Merck’s drug Vioxx may have caused up to caused between 140,000 heart attacks in the five years the drug was on the market.

A new paper suggests that Merck hid evidence that Vioxx tripled the risk of cardiovascular death for more than three years before taking Vioxx off the market, while taking in $2.5 billion in sales a year.

Ghostwriting — when drug companies hire people to write glowing pieces about their drugs under the bylines of experts — is a tactic that many believe should be illegal. The practice of paying doctors to prescribe medications undermines our trust in our physicians.

If someone you loved died from a Vioxx induced heart attack, or attempted suicide after being given unapproved antidepressants, or was given the wrong antibiotic by a doctor who was accepting payments for her prescription, then you don’t want to hear about drug companies being heroic.

But if you’re one of the patients now cancer-free after years of agony, or you live in Malaria-stricken Africa and have watched children die, then you very well may.

The people who go to work in their labs every day are searching for new ways to treat autism, Parkinson’s, and the lesser-known diseases that so many people find themselves facing. Their names will never be known outside their industry. The drug they have devoted a decade to will probably die in clinical trials. Their failures are tragic. Their successes life-saving. That is the stuff of heroes.

And therefore it is the stuff of drama.

So drug companies are potent settings for fiction (and non-fiction). But when we make them our go-to villain, the effect on those consuming these stories can be serious. It biases a generation against an industry that needs new blood, as we run out of antibiotics, and discover new technologies.

And when we read about this week’s accomplishments, it seems to me we are reading about the good guys.

By the way, no drug company paid me to write this.

Derek Sherman is the author of RACE ACROSS THE SKY (August 2013, Plume/Penguin Books), the story of two estranged brothers–an ultramarathoner and a biotechnology drug rep–who unite to save a baby.

‘A debut novel that blows me away…’ a rave in Night Owl Reviews

October 21, 2013

Race Across the Sky

It’s always nice to read a debut novel that blows me away, and in Derek Sherman’s case, with his first novel, Race Across the Sky, he has had that affect. This novel really did blow me away. It was written so well and the author really brought his character’s to life. I was surprised he was able to switch between the characters so well and portray them so realistically. Another thing that surprised me was the author’s way of sharing what he learned about running cults and biotechnology without giving a lecture to the reader. Bits and pieces of his research came through in the story so well without causing me to lose interest or feel like I was all of a sudden in a classroom. The characters in the story need to know these things, and believe me, they know them as they should.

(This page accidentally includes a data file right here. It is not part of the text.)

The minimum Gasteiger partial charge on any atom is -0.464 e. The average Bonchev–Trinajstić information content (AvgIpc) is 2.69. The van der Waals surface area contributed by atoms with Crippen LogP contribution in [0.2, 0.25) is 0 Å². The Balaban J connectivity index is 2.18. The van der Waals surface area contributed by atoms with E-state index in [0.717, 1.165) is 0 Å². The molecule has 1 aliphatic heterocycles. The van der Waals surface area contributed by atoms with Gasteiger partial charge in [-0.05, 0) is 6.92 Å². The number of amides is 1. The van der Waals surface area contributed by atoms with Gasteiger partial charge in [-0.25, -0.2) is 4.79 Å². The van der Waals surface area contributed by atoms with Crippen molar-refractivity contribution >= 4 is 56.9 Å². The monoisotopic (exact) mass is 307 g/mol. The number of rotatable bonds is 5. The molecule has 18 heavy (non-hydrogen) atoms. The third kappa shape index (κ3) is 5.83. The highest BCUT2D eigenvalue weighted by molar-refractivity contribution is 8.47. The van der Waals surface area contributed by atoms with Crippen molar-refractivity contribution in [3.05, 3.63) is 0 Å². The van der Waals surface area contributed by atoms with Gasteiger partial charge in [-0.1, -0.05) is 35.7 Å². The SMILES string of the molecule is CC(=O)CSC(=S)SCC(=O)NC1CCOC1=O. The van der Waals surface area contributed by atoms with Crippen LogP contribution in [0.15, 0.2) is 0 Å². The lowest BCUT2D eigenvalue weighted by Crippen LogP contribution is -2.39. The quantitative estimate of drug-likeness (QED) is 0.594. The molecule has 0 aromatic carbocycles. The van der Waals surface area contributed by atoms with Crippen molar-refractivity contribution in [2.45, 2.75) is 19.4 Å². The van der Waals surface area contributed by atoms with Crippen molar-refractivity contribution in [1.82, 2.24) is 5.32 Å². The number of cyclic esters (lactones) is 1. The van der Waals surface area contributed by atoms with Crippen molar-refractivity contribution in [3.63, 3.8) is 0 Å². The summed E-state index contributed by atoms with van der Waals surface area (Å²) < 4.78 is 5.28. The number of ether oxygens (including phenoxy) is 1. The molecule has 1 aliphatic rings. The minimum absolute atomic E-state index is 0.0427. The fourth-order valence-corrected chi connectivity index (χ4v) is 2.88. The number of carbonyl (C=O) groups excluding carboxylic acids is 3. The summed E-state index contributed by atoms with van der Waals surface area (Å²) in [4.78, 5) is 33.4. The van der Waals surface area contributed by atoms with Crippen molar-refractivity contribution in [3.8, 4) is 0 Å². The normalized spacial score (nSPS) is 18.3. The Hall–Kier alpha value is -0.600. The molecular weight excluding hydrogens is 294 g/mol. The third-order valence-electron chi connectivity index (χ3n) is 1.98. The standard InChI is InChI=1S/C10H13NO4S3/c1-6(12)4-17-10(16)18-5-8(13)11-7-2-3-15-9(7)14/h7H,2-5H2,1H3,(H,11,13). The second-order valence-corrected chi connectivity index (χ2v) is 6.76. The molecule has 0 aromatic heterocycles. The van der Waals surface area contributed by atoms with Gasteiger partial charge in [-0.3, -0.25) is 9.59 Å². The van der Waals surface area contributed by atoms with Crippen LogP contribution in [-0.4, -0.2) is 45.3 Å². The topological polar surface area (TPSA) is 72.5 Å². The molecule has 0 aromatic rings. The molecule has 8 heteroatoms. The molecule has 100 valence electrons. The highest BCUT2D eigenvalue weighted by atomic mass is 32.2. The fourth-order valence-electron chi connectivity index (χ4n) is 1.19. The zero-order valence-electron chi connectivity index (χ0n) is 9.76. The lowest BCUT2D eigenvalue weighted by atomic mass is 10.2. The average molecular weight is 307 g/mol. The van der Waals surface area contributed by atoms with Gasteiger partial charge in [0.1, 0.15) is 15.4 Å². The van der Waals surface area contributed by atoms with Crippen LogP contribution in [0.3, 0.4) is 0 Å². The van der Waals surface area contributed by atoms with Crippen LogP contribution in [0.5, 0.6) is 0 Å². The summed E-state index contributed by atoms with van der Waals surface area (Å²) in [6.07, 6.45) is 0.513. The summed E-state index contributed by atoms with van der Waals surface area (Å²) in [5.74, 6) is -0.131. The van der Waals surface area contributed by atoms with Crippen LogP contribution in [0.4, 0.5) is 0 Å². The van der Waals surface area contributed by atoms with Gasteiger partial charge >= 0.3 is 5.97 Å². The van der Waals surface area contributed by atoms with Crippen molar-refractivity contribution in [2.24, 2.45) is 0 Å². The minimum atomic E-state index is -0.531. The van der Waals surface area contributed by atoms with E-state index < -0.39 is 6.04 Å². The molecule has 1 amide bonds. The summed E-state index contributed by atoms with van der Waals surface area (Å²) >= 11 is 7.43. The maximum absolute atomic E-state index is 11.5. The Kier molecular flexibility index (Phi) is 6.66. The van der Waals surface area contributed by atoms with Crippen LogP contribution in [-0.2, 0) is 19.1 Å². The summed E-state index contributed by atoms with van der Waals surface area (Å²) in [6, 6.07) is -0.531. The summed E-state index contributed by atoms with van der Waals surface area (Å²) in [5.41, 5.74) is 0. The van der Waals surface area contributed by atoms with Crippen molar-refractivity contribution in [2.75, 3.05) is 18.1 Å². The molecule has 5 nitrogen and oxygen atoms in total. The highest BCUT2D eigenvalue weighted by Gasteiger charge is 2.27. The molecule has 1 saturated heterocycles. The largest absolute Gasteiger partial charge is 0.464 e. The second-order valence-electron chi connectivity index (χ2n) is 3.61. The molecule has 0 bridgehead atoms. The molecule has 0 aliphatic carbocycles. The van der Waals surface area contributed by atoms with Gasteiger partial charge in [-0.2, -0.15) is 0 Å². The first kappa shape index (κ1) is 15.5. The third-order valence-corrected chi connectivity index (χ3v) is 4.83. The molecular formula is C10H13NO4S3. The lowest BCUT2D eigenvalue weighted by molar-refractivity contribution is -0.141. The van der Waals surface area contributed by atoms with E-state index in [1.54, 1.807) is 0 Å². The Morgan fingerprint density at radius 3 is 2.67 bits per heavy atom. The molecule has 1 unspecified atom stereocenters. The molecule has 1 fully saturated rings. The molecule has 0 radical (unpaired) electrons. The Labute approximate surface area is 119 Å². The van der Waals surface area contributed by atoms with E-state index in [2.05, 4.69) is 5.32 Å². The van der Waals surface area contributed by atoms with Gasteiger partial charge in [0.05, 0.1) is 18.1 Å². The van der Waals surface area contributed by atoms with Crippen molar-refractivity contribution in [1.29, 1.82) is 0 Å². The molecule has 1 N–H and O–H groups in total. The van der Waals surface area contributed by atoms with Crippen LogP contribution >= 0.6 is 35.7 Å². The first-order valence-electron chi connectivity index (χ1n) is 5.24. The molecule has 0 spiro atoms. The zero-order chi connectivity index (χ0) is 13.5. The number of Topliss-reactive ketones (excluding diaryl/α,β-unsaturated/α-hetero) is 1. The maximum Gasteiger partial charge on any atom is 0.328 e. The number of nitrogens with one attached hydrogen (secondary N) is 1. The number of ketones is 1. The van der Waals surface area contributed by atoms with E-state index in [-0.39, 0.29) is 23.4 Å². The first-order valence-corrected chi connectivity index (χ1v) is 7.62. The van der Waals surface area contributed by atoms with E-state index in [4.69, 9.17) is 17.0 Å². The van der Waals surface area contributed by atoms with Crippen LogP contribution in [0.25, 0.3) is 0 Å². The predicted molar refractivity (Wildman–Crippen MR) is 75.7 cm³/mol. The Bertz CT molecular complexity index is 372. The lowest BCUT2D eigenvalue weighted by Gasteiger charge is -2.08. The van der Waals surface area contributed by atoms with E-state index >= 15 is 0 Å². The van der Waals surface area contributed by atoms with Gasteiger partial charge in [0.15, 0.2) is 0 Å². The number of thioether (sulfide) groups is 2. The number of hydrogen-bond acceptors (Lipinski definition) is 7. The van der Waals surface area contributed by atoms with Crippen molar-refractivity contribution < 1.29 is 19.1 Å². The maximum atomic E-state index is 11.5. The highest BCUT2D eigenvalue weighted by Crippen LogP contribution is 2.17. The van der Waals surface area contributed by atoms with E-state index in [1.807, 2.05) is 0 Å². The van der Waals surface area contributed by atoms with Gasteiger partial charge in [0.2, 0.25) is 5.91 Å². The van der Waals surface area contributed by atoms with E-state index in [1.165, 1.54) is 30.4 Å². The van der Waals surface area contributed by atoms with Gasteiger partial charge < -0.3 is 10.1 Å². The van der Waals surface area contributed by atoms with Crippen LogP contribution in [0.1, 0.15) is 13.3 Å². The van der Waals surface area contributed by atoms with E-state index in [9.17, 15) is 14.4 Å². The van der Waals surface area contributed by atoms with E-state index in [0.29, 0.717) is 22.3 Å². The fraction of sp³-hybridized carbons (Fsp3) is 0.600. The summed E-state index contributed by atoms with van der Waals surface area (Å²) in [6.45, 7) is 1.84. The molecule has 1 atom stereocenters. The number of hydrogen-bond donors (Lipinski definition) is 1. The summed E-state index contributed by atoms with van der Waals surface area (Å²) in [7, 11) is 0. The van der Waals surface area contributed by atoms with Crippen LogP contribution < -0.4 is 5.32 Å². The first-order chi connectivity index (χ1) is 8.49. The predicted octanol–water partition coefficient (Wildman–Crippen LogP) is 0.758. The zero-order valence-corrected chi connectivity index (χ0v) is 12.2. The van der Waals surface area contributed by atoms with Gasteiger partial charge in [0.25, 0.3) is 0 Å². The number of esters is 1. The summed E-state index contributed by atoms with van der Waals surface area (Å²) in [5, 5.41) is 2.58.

Aside from the character Mack, the characters in this story were very likable. I just fell in love with them – Caleb, June, Lily, Shane, Janelle and even Dr. Acharn. Now I’m always going to remember that doctor and the strange way he smoked his cigarettes – and it was funny how he’d be smoking one moment, turning around to hack up a lung in another moment, then continue smoking again as if nothing happened. My heart went out to the character, Lily. I wasn’t surprised that Caleb loved that little girl so much that he was willing to risk his life for her. Mack is the “evil guru” in this story. I didn’t like him very much. He was crazy! There were many scenes with Mack that had me rolling my eyes and muttering, “That guy is nuts.” I DID get a little mad over how he instructed June on changes to make to her baby’s diet and sleep schedule – I actually wanted to shake him and scream that a baby needs more than two meals a day – but this was not a surprise coming from him. I had to admit I was a little sad that Caleb and June were so brainwashed by Mack that they thought their set-up was a good deal. Why would they not want to get away from that? Mack controlled their lives. And while Mack said they were free to leave at any time, the truth was, they weren’t. And Caleb may not have realized that Mack was using him to achieve notoriety for himself. Caleb was Mack’s star runner, his ticket to fame and fortune. Before I read this novel, I was not aware of running cults. While I’m all for an active, healthy lifestyle, and while that dormant runner in me had me cheering the characters on during their runs, it’s unfortunate that there are running groups have elevated such a lifestyle to cult status and ruined the sport for people.